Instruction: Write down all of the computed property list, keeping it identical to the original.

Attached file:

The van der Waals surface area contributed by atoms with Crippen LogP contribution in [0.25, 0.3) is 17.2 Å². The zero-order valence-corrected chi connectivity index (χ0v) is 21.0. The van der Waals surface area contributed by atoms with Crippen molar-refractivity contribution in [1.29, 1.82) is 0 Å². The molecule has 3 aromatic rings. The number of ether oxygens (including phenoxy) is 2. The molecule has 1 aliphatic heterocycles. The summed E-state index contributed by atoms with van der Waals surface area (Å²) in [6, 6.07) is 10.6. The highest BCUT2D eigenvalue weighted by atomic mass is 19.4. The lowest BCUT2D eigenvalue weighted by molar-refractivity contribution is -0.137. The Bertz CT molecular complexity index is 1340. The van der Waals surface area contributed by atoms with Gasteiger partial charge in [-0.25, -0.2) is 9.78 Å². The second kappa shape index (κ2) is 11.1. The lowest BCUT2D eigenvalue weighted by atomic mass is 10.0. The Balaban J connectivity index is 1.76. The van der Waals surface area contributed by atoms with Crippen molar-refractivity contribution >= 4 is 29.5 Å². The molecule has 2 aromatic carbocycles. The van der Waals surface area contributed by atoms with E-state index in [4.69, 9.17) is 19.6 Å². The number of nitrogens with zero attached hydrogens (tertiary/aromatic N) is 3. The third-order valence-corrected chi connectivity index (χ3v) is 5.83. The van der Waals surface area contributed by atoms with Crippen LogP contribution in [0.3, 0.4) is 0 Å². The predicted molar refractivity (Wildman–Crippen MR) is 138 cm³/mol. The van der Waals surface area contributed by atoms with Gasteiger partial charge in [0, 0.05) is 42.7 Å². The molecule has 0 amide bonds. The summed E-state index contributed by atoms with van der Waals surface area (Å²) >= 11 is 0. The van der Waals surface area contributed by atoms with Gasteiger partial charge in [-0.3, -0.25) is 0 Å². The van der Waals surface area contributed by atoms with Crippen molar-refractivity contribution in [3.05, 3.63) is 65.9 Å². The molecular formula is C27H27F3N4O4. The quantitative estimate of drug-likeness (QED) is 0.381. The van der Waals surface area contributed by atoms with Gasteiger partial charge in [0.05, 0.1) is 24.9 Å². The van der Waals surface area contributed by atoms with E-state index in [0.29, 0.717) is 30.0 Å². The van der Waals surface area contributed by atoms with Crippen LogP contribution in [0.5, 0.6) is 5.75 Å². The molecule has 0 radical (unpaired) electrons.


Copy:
The van der Waals surface area contributed by atoms with Crippen LogP contribution in [0.25, 0.3) is 17.2 Å². The zero-order valence-corrected chi connectivity index (χ0v) is 21.0. The van der Waals surface area contributed by atoms with Crippen molar-refractivity contribution in [1.29, 1.82) is 0 Å². The molecule has 3 aromatic rings. The number of ether oxygens (including phenoxy) is 2. The molecule has 1 aliphatic heterocycles. The summed E-state index contributed by atoms with van der Waals surface area (Å²) in [6, 6.07) is 10.6. The highest BCUT2D eigenvalue weighted by atomic mass is 19.4. The lowest BCUT2D eigenvalue weighted by molar-refractivity contribution is -0.137. The Bertz CT molecular complexity index is 1340. The van der Waals surface area contributed by atoms with Gasteiger partial charge in [-0.25, -0.2) is 9.78 Å². The second kappa shape index (κ2) is 11.1. The lowest BCUT2D eigenvalue weighted by atomic mass is 10.0. The Balaban J connectivity index is 1.76. The van der Waals surface area contributed by atoms with Crippen molar-refractivity contribution >= 4 is 29.5 Å². The molecule has 2 aromatic carbocycles. The van der Waals surface area contributed by atoms with E-state index in [4.69, 9.17) is 19.6 Å². The number of nitrogens with zero attached hydrogens (tertiary/aromatic N) is 3. The third-order valence-corrected chi connectivity index (χ3v) is 5.83. The van der Waals surface area contributed by atoms with Crippen LogP contribution in [0.3, 0.4) is 0 Å². The predicted molar refractivity (Wildman–Crippen MR) is 138 cm³/mol. The van der Waals surface area contributed by atoms with Gasteiger partial charge in [0, 0.05) is 42.7 Å². The molecule has 0 amide bonds. The summed E-state index contributed by atoms with van der Waals surface area (Å²) >= 11 is 0. The van der Waals surface area contributed by atoms with Gasteiger partial charge in [-0.3, -0.25) is 0 Å². The van der Waals surface area contributed by atoms with Crippen molar-refractivity contribution in [3.05, 3.63) is 65.9 Å². The molecular formula is C27H27F3N4O4. The quantitative estimate of drug-likeness (QED) is 0.381. The van der Waals surface area contributed by atoms with Gasteiger partial charge in [0.05, 0.1) is 24.9 Å². The van der Waals surface area contributed by atoms with E-state index in [0.29, 0.717) is 30.0 Å². The van der Waals surface area contributed by atoms with Crippen LogP contribution in [0.5, 0.6) is 5.75 Å². The molecule has 0 radical (unpaired) electrons.